Science, eight credits; agriculture, eight credits; astronomy, five credits; geology and mineralogy, five credits; domestic science, five credits; domestic economy, five credits; manual training, eight credits; art, eight credits; music, eight credits; political and social science, eight credits; history, eight credits; English, twelve credits; foreign languages, sixteen credits. The principal of the normal school was authorized to organize classes in any of the foregoing subjects, provided at least five students made application for the work.
Authority to offer extension work in connection with the regular work of the normal schools was given by the state board of education in 1907, but nothing was done toward developing it at the State Normal School at Cheney, until several years later. A very important change in the course of study at this time, however, was the establishment of a rural department in 1908. N. D. Showalter, now president of the Normal School, took charge of this department in 1909.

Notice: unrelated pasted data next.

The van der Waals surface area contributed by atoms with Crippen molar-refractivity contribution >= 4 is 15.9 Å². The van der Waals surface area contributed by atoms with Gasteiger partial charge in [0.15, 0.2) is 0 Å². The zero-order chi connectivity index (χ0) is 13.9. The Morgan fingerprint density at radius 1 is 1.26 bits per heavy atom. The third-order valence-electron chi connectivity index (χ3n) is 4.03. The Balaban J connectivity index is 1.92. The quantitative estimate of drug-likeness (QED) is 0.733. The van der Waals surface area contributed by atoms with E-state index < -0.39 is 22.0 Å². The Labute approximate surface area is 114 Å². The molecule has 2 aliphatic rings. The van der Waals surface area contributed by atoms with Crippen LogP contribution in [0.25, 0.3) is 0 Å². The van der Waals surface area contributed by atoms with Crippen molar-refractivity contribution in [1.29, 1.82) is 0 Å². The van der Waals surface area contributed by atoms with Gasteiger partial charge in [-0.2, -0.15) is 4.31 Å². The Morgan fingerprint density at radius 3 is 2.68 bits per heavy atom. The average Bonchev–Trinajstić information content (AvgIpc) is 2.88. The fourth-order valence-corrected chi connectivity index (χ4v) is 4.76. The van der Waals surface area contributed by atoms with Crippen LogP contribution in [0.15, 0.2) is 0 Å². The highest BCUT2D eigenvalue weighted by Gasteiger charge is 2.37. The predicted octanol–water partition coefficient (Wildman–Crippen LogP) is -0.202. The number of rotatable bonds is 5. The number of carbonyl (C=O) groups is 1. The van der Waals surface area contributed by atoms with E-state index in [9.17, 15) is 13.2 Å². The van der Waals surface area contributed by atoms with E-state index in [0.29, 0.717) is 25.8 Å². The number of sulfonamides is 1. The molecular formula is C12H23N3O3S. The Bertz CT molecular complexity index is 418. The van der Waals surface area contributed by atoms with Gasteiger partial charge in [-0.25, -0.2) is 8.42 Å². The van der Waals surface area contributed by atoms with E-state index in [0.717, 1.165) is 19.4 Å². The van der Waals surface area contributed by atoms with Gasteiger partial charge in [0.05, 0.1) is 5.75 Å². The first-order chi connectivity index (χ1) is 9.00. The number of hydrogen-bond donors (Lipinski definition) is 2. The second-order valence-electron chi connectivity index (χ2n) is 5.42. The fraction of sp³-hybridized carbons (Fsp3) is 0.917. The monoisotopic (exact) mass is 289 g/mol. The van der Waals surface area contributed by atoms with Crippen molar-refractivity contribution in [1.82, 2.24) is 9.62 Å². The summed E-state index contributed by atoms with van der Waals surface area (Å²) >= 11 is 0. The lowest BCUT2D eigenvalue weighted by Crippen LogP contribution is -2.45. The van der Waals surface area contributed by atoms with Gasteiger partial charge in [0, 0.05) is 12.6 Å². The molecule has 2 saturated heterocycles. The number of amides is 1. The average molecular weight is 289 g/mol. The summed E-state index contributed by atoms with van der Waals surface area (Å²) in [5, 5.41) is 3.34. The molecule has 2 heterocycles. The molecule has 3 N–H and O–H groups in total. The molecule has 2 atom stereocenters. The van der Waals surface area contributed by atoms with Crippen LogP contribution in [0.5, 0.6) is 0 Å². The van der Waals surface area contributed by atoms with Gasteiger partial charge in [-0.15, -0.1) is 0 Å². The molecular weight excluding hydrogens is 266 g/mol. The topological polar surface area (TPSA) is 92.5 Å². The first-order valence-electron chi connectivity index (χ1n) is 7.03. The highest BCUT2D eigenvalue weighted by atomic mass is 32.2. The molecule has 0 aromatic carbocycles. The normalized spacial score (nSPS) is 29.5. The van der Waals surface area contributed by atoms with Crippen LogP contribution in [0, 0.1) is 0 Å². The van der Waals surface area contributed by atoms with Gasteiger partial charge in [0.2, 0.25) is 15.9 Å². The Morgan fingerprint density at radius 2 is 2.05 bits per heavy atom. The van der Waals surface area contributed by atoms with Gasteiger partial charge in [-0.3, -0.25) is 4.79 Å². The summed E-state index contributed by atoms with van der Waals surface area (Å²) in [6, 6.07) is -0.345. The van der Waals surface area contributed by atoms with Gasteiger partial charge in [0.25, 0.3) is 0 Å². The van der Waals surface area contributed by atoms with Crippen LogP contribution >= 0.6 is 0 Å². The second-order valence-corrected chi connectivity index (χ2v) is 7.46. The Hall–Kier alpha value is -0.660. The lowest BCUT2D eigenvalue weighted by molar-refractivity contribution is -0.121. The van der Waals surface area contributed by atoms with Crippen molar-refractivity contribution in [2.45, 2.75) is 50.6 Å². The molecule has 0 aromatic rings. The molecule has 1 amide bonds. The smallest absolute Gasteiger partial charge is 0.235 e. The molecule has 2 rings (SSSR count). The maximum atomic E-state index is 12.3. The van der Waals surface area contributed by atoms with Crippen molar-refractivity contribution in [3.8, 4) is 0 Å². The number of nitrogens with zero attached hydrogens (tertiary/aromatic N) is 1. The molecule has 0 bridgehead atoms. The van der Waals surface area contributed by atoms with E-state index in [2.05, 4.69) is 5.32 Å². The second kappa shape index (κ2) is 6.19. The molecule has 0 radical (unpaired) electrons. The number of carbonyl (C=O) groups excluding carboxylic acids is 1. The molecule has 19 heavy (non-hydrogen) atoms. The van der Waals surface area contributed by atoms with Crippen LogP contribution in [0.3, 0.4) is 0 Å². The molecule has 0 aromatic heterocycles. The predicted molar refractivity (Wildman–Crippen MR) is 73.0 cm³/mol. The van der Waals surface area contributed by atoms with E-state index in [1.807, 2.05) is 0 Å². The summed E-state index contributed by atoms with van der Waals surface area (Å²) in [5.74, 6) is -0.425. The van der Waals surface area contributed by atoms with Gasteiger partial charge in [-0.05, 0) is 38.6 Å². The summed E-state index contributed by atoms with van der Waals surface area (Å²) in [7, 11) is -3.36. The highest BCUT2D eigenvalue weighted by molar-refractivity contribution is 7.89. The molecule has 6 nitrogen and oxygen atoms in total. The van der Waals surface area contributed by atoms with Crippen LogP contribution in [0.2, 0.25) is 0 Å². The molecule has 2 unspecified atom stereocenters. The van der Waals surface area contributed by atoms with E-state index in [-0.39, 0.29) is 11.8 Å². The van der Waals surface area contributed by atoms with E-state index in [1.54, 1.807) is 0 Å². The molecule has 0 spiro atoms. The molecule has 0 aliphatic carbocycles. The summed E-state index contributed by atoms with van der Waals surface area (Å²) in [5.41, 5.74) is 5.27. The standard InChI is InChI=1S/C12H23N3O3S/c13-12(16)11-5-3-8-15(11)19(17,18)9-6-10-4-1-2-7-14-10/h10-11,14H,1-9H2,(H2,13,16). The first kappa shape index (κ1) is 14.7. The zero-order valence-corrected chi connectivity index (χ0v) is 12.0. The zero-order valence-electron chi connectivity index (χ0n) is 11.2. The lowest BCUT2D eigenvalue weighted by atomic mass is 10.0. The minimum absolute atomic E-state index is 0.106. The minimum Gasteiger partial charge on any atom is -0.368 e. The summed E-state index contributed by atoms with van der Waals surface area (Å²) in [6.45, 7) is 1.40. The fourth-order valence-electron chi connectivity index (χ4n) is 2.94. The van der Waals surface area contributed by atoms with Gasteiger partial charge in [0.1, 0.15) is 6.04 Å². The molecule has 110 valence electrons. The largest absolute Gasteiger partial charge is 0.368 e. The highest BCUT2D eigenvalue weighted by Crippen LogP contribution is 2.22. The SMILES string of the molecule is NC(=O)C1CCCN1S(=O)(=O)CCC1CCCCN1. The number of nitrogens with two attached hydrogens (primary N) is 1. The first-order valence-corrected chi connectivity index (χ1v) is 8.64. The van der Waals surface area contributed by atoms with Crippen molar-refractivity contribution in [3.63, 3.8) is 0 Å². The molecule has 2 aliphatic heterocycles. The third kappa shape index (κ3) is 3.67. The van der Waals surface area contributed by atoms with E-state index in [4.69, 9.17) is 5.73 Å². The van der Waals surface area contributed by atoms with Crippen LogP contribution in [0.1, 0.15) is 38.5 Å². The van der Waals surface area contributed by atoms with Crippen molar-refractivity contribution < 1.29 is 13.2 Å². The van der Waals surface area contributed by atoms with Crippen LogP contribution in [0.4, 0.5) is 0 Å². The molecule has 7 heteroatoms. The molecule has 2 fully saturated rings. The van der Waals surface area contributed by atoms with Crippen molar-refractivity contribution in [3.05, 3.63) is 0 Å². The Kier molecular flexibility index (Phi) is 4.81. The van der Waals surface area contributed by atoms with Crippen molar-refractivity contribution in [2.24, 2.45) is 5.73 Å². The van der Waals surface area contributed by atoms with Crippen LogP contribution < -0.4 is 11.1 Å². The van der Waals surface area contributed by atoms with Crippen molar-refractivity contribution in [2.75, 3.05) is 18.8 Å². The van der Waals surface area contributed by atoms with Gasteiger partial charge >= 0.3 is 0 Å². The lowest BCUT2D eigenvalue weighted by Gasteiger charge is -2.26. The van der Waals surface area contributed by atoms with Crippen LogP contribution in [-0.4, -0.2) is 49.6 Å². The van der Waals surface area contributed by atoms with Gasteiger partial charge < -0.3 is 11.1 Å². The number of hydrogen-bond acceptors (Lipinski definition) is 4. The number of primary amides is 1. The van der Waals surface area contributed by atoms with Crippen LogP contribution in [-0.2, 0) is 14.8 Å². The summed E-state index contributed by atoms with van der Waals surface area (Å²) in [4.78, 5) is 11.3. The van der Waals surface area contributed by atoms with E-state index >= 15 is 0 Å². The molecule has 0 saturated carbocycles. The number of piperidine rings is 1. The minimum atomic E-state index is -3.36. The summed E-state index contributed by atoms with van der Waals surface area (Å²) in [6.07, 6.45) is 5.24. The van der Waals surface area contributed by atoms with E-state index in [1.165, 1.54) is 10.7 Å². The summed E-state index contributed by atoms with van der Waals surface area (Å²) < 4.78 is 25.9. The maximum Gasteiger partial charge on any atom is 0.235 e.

Provision for a commission to revise and recodify the code of public instruction of Washington was made by the legislature of 1907. This commission was composed of the state superintendent of public instruction, the attorney general, and three members appointed by the governor--one a county superintendent, one a member of the school board of a city containing 10,000 or more population, and one a head of one of the institution of high learning.